Decreței (from the Romanian language word decret, meaning "decree"; diminutive decrețel) are Romanians born in the late 1960s and 1970s, shortly after the communist regime of Nicolae Ceaușescu issued Decree 770, aimed at the creation of a new and large Romanian population by restricting abortion and contraception.
Origin of the decree
Through a combination of modernization of the Romanian community, the high participation of women in the labor market and a low standard of living, the number of births significantly decreased since the 1950s, reaching its lowest value in 1966. However, the leaders saw the decreasing number of births mainly as a result of the decree issued in 1957 that legalized abortion.
To counter this sharp decline of the population, the Communist Party decided that the Romanian population should be increased from 23 to 30 million inhabitants. In October 1966, decree 770 was authorized by Ceaușescu. Abortion and contraception were declared illegal, except for:
- women over 45 (later lowered to 40)
- women who had already borne four children (later raised to five)
- women whose life would be threatened by carrying to term, due to medical complications
- women who were pregnant through rape and/or incest
To enforce the decree, society was strictly controlled. Contraceptives disappeared from the shelves and all women were forced to be monitored monthly by a gynecologist. Any detected pregnancies were followed until birth. Secret police kept their eye on operations in hospitals closely.
Sex education was refocused primarily on the benefits of motherhood, including the ostensible satisfaction of being a heroic mother who gives her homeland many children.
The direct consequence of the decree was a huge baby boom. Between 1966 and 1967 the number of births increased by almost 100%, and the number of children per woman increased from 1.9 to 3.7. The generation born in 1967 and 1968 was the largest in Romanian history. Hastily, thousands of nursery schools were built.
Circumvention and mortality
In the seventies, birth rates declined again. Economic pressure on families remained, and people began to seek ways to circumvent the decree. Wealthier women were able to obtain contraceptives illegally, or bribed doctors to give diagnoses which made abortion possible. Especially among the less educated and poorer women there were many unwanted pregnancies. These women could only utilize primitive methods of abortion, which led to infection, sterility or even their own death. The mortality among pregnant women became the highest of Europe during the reign of Ceaușescu. While the childbed mortality rate kept declining over the years in neighboring countries, in Romania it increased to more than ten times that of its neighbors.
A consequence of Ceaușescu's natalist policy is that large numbers of children ended living in orphanages, because their parents could not cope. The vast majority of children who lived in the communist orphanages were not actually orphans, but were simply children whose parents could not afford to raise them.
In their book Freakonomics, authors Steven Levitt and Stephen J. Dubner make the argument that children that are born after their mothers are refused an abortion are much more likely to commit crimes or refuse to recognize authority when they reach adulthood. They further argue that the Decreței are exactly the same people who spearheaded the effort to violently overthrow Ceaușescu's regime in 1989. In that year, the oldest Decreței would have been 22 years old, in the general age range of most revolutionaries. Levitt and Dubner note that Romania was the only east-European communist country with strict anti-abortion and anti-contraception laws at the time, and also the only country whose ruler was violently overthrown and killed at the end of the Cold War. Most other such countries experienced a tumultuous, but peaceful, transition. There were however[original research?] other aspects of totalitarian rule that would promote violent reaction instead of peaceful transition, including a lack of associational life and legal gatherings, a more extensive system of informants and special police than any state other than East Germany, and a cult of personality built up around the supreme leader. The actual violence of the revolution can be attributed to divisions among the ruling and military/secret police and the vacuum of power that resulted. Revolutions are often observed to come in waves and it is likely that Romania would have experienced it no matter its demographic situation.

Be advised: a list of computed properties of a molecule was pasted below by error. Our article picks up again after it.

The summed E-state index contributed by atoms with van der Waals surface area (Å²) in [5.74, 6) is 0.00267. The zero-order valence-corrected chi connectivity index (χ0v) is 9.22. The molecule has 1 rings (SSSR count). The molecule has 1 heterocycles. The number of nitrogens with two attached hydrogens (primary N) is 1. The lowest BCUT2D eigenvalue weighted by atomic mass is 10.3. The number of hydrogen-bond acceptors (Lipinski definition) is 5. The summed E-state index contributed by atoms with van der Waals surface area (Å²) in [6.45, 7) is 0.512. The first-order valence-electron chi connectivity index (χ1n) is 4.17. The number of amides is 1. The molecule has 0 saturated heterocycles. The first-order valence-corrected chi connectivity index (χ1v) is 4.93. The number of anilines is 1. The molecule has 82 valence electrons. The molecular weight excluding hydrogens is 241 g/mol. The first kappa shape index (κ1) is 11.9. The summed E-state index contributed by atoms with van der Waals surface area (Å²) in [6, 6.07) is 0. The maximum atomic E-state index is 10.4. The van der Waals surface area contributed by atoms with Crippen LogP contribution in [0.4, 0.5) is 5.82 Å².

Abortion after 1990
Although in the early 1990s, shortly after abortion was legalized, the abortion rate was very high, it has gradually decreased, as more couples stated using contraception, and the economy also started to improve after the instability of the transition. According to the National Institute of Statistics, the rate of abortions since 1990 is as follows:
|Year||Abortions||Per 1,000 women||Per 1,000 live-births|
This article, or a previous version, was translated from the article "Decreet 770" on the Dutch Wikipedia. This Dutch article used the following sources:
- Children of the decree (Das Experiment 770: Gebären auf Befehl), German movie from 2004 by Florin Iepan
- "The 1966 law concerning prohibition of abortion in Romania and its consequences - the fate of one generation", Manuela Lataianu, Polish Academy of Sciences, Warsaw
- Gilberg, Trond. Nationalism and Communism in Romania: The Rise and Fall of Ceausescu's Personal Dictatorship Westview Press, 1990
- Katz, Mark. Revolutions and Revolutionary Waves. St Martin's Press, 1999, p. xi, 2–3